All Aboard the Stock-Market Solar Coaster
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    HOUSE MEDIAN ASKING PRICES AND WEEKLY CHANGE     Sydney $1,516,817 (-0.06%)       Melbourne $971,359 (-1.00%)       Brisbane $819,969 (+2.77%)       Adelaide $731,547 (+1.72%)       Perth $621,459 (+0.34%)       Hobart $751,359 (-0.46%)       Darwin $633,554 (-4.02%)       Canberra $1,005,229 (+2.77%)       National $966,406 (+0.40%)                UNIT MEDIAN ASKING PRICES AND WEEKLY CHANGE     Sydney $700,089 (-0.30%)       Melbourne $470,277 (-0.26%)       Brisbane $404,718 (+2.58%)       Adelaide $332,602 (+1.44%)       Perth $348,181 (-0.09%)       Hobart $551,005 (+2.68%)       Darwin $355,689 (-3.55%)       Canberra $477,440 (+4.12%)       National $484,891 (+0.89%)                HOUSES FOR SALE AND WEEKLY CHANGE     Sydney 8,451 (-507)       Melbourne 12,654 (-279)       Brisbane 9,158 (+847)       Adelaide 2,765 (-40)       Perth 9,974 (+39)       Hobart 595 (+36)       Darwin 247 (-1)       Canberra 666 (-49)       National 44,510 (+46)                UNITS FOR SALE AND WEEKLY CHANGE     Sydney 8,895 (+164)       Melbourne 8,149 (-24)       Brisbane 2,260 (+33)       Adelaide 649 (+5)       Perth 2,489 (-21)       Hobart 101 (-3)           Canberra 430 (+13)       National 23,351 (+167)                HOUSE MEDIAN ASKING RENTS AND WEEKLY CHANGE     Sydney $630 $0       Melbourne $470 $0       Brisbane $460 ($0)       Adelaide $495 (+$5)       Perth $500 ($0)       Hobart $550 $0       Darwin $600 ($0)       Canberra $700 ($0)       National $562 (+$)                UNIT MEDIAN ASKING RENTS AND WEEKLY CHANGE     Sydney $540 (+$10)       Melbourne $410 (+$2)       Brisbane $460 (+$10)       Adelaide $380 $0       Perth $440 (-$10)       Hobart $450 $0       Darwin $500 ($0)       Canberra $550 $0       National $473 (+$2)                HOUSES FOR RENT AND WEEKLY CHANGE     Sydney 5,470 (-50)       Melbourne 7,404 (-70)       Brisbane 1,986 (-122)       Adelaide 875 (-29)       Perth 1,838 (-38)       Hobart 254 (+18)       Darwin 70 (-3)       Canberra 388 (+17)       National 18,285 (-277)                UNITS FOR RENT AND WEEKLY CHANGE     Sydney 10,652 (+58)       Melbourne 9,001 (-180)       Brisbane 1,567Brisbane 1,679 (-62)       Adelaide 403 (+4)       Perth 1,050 (-21)       Hobart 87 (+1)       Darwin 131 (-10)       Canberra 453 (+43)       National 23,344 (-167)                HOUSE ANNUAL GROSS YIELDS AND TREND       Sydney 2.16% (↑)      Melbourne 2.52% (↑)        Brisbane 2.92% (↓)       Adelaide 3.52% (↓)       Perth 4.18% (↓)     Hobart 3.81% (↑)      Darwin 4.92% (↑)        Canberra 3.62% (↓)       National 3.03% (↓)            UNIT ANNUAL GROSS YIELDS AND TREND       Sydney 4.01% (↑)      Melbourne 4.53% (↑)        Brisbane 5.91% (↓)       Adelaide 5.94% (↓)       Perth 6.57% (↓)       Hobart 4.25% (↓)     Darwin 7.31% (↑)        Canberra 5.99% (↓)       National 5.07% (↓)            HOUSE RENTAL VACANCY RATES AND TREND         Sydney 1.5% (↓)       Melbourne 1.9% (↓)       Brisbane 0.6% (↓)       Adelaide 0.5% (↓)       Perth 1.0% (↓)     Hobart 0.8% (↑)        Darwin 0.9% (↓)       Canberra 0.6% (↓)     National 1.2%        National 1.2% (↓)            UNIT RENTAL VACANCY RATES AND TREND         Sydney 2.3%ey 2.4% (↓)       Melbourne 3.0% (↓)       Brisbane 1.3% (↓)       Adelaide 0.7% (↓)     Perth 1.3% (↑)        Hobart 1.2% (↓)     Darwin 1.1% (↑)        Canberra 1.6% (↓)     National 2.1%       National 2.1% (↓)            AVERAGE DAYS TO SELL HOUSES AND TREND         Sydney 31.2 (↓)       Melbourne 30.9 (↓)       Brisbane 35.7 (↓)       Adelaide 27.6 (↓)       Perth 40.5 (↓)       Hobart 30.2 (↓)       Darwin 27.1 (↓)     Canberra 28.1 (↑)        National 31.4 (↓)            AVERAGE DAYS TO SELL UNITS AND TREND         Sydney 33.7 (↓)       Melbourne 32.6 (↓)       Brisbane 34.8 (↓)       Adelaide 29.5 (↓)       Perth 46.6 (↓)       Hobart 27.4 (↓)       Darwin 38.2 (↓)       Canberra 30.2 (↓)       National 34.1 (↓)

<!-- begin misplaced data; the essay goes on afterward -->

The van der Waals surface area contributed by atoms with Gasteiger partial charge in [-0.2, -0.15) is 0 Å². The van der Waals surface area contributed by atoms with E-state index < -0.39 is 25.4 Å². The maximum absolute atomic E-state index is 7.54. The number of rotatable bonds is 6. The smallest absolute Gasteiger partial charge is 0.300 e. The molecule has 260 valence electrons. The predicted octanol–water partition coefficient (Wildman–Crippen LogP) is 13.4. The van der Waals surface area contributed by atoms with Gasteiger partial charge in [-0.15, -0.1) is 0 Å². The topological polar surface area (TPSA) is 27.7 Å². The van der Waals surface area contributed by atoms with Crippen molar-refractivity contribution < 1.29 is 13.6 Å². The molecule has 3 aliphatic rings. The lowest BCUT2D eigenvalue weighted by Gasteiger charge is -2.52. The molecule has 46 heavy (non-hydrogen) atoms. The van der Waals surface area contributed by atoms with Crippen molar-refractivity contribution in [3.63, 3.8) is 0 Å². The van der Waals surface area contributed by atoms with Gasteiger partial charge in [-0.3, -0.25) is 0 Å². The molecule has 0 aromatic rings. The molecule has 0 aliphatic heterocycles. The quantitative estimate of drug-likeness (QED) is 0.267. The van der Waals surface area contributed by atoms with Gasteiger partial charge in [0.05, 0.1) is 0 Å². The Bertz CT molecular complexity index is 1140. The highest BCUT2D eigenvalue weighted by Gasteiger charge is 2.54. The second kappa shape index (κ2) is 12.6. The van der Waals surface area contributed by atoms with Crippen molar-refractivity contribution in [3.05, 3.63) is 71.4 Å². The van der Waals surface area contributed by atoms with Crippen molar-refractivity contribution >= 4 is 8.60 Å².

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All Aboard the Stock-Market Solar Coaster

Much of the climb in solar stocks looks justified by growth prospects, but buyers may still be in for a bumpy ride

By Rochelle Toplensky
Mon, Feb 1, 2021Grey Clock 2 min

Solar stocks are sizzling—quite an accomplishment for the simplest and most mature of the green-energy technologies. Finding companies that could keep shining might require looking in less obvious places.

The MAC Global Solar Energy Index has generated a 233% return including dividends for dollar investors during the past year. That is well ahead of returns from wind-turbine makers Vestas and Siemens Gamesa, nevermind the S&P 500’s 15%.